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Egypt Rises…and Triumphs

Banner in Tahrir Square saying "The People's Revolution: We won't let go of our rights after today." Photo courtesy Yasmin Moll

This post is written by guest blogger Yasmin Moll. Yasmin shares an update from Cairo, Egypt. Her first blog post appeared on February 8, 2011. Thank you Yasmin!

After 30 years of autocratic rule, Mubarak stepped down today. The announcement came around 6 pm Cairo time. I had just finished giving an interview to a documentary filmmaker where I expressed great fear that Mubarak will continue to defy the demands of millions of Egyptians and cling to power. I have never been so happy to be so wrong.

Today is not just Egypt’s day—today is for all people living under despotic regimes and yearning to be free, especially in the Middle East. First the Tunisians and now the Egyptians have shown them that what just a little over a month ago seemed impossible is possible.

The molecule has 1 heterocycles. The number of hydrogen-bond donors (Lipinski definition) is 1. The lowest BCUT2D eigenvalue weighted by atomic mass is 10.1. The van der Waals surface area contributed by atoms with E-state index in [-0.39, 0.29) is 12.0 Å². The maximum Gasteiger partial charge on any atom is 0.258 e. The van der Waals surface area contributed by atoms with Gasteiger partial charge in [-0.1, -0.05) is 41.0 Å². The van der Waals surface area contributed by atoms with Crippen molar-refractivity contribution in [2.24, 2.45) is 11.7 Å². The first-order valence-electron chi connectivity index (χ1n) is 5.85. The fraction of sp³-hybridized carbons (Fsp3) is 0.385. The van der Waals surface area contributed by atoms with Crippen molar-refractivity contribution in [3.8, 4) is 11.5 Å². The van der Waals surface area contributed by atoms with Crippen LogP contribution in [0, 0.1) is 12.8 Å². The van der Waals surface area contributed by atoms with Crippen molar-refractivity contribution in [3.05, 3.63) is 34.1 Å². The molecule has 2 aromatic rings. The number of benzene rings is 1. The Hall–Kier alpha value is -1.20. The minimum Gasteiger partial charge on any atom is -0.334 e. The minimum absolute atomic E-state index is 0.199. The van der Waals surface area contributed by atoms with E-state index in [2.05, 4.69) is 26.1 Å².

Indeed, February 11, 2011 will go down in history not so much as the day Mubarak’s rule crumbled, but as the day the will of ordinary citizens triumphed. And contrary to the expectations of many, they triumphed not through violent upheaval, but through peaceful protest.

Tomorrow Egyptians will face some tough question marks about the future. But tonight we celebrate.

We Are All Egyptian

Today’s post is written by guest blogger Yasmin Moll. Yasmin, an AAA member, is the Anthropology News Contributing Editor for the Middle East Section (MES). Currently, she is conducting dissertation fieldwork in Cairo, Egypt. More of her images can be found on AN’s Flickr Photostream. Thank you Yasmin!

Tahrir Square, Feb 1, 2011. Image courtesy Yasmin Moll

There are tens of thousands of Egyptians in Tahrir today. And there are millions of Egyptians who are not.